Horizontal Space Utilization (HSU)

Where HSU is the ratio of the total quantity of installed racks divided by the maximum quantity of racks supported by the Data Center facility.

DCSE Example

The organization supports a small data center of 1,600 square feet, but currently the floor space is near 85% of capacity. Therefore the current number of racks = 45, and the maximum number of racks = 53 (assumes 30 square feet on average per rack).

HSU = 45 / 53 = .85

The average rack utilization is 70% and the estimated “optimum” utilization is 80% due to power and cooling limitations. Therefore the actual installed equipment or rack unit count is 1,333 (45 racks X 42 RU per rack X 70%). The Optimal installed equipment count is 1,523 (53 Racks X 42 RU per rack X 80%).

VSU = 1,333 / 1,523 = .88

This shows a data center nearing it’s logical capacity, but with room to grow if configured properly. We multiply both VSU and HSU variables together and by applying a geometric mean to their product we insure that small or large changes in one variable do not have an unbalanced impact on the overall score (see Evidence). Therefore, the Data Center Space Efficiency index becomes:

DCSE = Geomean(.85*.88) = 86% capacity

Given the criteria above the data center is operating at 86% of it’s potential capacity for equipment and space utilization – no great surprise.

What DCSE points out rather quickly is the potential growth available within this existing configuration. With a combination of higher virtualization levels and increased rack densities it’s likely this rack environment will support existing growth rates for quite some time. And yes, we must assume that both power and cooling are available to support these higher densities., but by factoring in the Optimal rack density much of the power and cooling issues can be mitigated. If not, an analysis of the cost to add additional power and cooling vs. the cost to build out a new data center might in fact change the overall decision making process.

Calculating the Impact of Technology Refresh

An interesting use of DCSE is it can also be used for what-if analysis on potential upgrades. As an example, given the environment above, let’s assume the plans are in place to upgrade ½ of the existing installed base of servers from 2U devices to 1U. The results are as follows:

HSU stays the same since the rack count does not change.

The current installed RU count is 1,333 but with 1/2 being upgraded to 1U servers the total used RU count would become 1,333 X 0.75 = 1,000.

VSU changes to 1,000 / 1,523 = .53

Therefore: DCSE = Geomean(0.85 * 0.53) =  68% capacity

Using this model is becomes clear that by using a technology refresh of ½ of the servers the data center space is now at 68% of possible capacity rather than 86%, providing a logical method to increase productivity while deferring capital expense on a new data center for years to come.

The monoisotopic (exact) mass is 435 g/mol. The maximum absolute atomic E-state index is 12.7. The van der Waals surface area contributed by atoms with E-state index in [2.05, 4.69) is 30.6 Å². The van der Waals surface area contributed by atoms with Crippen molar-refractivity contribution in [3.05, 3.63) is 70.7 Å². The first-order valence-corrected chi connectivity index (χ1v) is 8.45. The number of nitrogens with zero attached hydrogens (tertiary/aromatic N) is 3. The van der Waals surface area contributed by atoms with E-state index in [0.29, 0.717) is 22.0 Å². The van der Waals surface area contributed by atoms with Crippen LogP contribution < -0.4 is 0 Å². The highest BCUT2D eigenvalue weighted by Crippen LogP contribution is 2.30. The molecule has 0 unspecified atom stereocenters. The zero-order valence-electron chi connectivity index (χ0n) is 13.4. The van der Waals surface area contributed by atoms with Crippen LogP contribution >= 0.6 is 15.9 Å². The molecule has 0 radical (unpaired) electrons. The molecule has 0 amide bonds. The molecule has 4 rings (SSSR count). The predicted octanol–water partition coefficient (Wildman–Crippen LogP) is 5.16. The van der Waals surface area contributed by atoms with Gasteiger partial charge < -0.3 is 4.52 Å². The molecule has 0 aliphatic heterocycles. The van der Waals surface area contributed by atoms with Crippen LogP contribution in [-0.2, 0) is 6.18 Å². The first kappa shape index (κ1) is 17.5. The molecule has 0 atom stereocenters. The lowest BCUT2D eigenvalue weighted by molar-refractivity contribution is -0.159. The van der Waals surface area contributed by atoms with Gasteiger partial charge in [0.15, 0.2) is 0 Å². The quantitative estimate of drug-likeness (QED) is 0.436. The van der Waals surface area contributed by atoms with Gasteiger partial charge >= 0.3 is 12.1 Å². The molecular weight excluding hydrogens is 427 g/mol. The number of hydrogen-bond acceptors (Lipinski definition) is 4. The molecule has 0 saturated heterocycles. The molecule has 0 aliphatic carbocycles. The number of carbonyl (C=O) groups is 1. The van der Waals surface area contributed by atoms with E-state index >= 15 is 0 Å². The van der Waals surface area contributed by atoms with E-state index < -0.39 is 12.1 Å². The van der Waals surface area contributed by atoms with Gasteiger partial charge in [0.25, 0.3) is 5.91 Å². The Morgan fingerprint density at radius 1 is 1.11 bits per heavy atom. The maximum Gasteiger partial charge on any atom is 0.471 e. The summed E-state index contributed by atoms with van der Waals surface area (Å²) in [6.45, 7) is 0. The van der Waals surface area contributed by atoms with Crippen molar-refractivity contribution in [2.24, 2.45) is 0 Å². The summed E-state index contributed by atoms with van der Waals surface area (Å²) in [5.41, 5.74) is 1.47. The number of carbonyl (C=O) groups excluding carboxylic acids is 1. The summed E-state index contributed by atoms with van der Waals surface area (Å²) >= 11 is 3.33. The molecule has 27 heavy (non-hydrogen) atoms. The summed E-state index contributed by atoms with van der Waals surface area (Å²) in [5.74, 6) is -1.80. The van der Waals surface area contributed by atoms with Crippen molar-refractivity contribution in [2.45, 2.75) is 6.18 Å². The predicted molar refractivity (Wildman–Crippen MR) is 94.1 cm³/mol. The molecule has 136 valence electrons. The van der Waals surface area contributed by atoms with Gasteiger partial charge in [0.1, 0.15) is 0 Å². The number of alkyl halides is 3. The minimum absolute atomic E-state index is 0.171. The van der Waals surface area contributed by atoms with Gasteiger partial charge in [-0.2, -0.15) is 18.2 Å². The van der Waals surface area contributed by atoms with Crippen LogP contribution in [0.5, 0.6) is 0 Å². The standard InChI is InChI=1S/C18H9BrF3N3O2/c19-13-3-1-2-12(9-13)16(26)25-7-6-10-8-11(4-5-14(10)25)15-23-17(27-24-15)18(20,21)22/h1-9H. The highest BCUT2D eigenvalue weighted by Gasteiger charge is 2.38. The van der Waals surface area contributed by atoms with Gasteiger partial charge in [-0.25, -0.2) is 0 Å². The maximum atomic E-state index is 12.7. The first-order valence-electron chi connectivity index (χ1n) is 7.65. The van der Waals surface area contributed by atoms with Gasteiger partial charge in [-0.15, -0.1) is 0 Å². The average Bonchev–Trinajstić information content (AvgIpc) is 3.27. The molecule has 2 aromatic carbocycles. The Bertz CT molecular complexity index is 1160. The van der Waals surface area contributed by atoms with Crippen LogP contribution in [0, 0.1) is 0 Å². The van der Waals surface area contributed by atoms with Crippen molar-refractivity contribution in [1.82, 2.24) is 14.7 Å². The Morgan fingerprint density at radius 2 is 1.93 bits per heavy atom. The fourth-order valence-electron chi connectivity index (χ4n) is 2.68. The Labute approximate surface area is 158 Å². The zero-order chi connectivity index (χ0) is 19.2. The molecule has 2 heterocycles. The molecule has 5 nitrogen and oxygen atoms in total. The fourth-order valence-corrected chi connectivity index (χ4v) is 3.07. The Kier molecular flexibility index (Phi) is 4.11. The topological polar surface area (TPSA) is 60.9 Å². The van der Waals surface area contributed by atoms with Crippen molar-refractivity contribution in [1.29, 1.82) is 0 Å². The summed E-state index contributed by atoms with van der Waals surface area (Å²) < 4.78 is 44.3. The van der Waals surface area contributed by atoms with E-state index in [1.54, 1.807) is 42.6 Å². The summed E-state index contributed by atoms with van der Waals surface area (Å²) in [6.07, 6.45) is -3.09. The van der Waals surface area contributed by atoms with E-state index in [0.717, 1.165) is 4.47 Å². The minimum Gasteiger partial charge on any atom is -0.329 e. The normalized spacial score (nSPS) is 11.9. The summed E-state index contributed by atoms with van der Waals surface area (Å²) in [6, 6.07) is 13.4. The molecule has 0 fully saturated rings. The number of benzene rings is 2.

Bottom Line: DCSE is not the end-all for data center space planning, but was designed to give IT Managers a view of capacity levels within their data centers, and a means to compare that level to realistic potential (optimal) capacity levels, rather than just using a hypothetical maximum. Using DCSE on an ongoing basis will yield a clear view of how space and capacity targets are changing over time, and how an organizations overall data center efficiency is improving.

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Category: Data Centers     Tags: , ,

Software Defined Data Centers – Hype or Reality?

by Dave Cappuccio  |  July 1, 2013  |  Comments Off

Our industry just loves new catch phrases – and when a new one catches on the vendors and press can get amazingly creative is assigning that phrase roles and responsibilities that go far beyond its original concept.  In the recent past it was all about cloud computing.  Once the industry grokked the concept of “cloud” it became difficult to find any new product or release that was not either cloud enabled or defined “as a Service”.  I saw many “new” products announced that were essentially older products (some not so successful) that were being re-marketed as a cloud solution – even though it really had no defining function or service that was derived from the cloud concept. My favorite was DCaaS – “Data Center as a Service” – or what we used to call Hosting.   Call it marketing 201 – If its a new phrase and has cache – use it for all its worth, regardless of the reality of things.

Spin forward to today and the buzz word du jour is “Software Defined X”.   Leading the pack is Software Defined Networks and Software Defined Storage, which intuitively make sense, but lately the variation game has begun and I’ve heard about Software Defined Organizations, Software Defined Staffing, Software Defined Power, and Software Defined Radio Receivers (really).  The interesting one to come out of the pack though is Software Defined Data Centers.  While originally I was skeptical about any SDx assignation, the more I think about SDDC’s the more the concept resonates.